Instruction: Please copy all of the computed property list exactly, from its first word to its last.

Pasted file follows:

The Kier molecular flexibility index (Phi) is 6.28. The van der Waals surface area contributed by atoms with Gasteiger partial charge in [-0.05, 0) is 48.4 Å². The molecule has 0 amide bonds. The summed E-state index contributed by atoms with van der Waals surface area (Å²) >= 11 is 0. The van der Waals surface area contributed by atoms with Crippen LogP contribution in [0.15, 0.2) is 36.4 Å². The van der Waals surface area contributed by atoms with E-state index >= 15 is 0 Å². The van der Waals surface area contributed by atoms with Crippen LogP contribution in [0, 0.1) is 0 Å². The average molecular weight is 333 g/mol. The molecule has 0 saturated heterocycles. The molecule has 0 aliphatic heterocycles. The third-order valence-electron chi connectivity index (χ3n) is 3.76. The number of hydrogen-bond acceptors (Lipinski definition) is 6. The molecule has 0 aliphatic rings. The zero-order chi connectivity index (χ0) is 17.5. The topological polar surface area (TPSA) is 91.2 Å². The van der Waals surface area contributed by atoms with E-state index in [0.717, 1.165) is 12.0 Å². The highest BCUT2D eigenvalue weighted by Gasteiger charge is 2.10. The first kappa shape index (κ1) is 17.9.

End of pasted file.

The Kier molecular flexibility index (Phi) is 6.28. The van der Waals surface area contributed by atoms with Gasteiger partial charge in [-0.05, 0) is 48.4 Å². The molecule has 0 amide bonds. The summed E-state index contributed by atoms with van der Waals surface area (Å²) >= 11 is 0. The van der Waals surface area contributed by atoms with Crippen LogP contribution in [0.15, 0.2) is 36.4 Å². The van der Waals surface area contributed by atoms with E-state index >= 15 is 0 Å². The van der Waals surface area contributed by atoms with Crippen LogP contribution in [0, 0.1) is 0 Å². The average molecular weight is 333 g/mol. The molecule has 0 saturated heterocycles. The molecule has 0 aliphatic heterocycles. The third-order valence-electron chi connectivity index (χ3n) is 3.76. The number of hydrogen-bond acceptors (Lipinski definition) is 6. The molecule has 0 aliphatic rings. The zero-order chi connectivity index (χ0) is 17.5. The topological polar surface area (TPSA) is 91.2 Å². The van der Waals surface area contributed by atoms with E-state index in [0.717, 1.165) is 12.0 Å². The highest BCUT2D eigenvalue weighted by Gasteiger charge is 2.10. The first kappa shape index (κ1) is 17.9.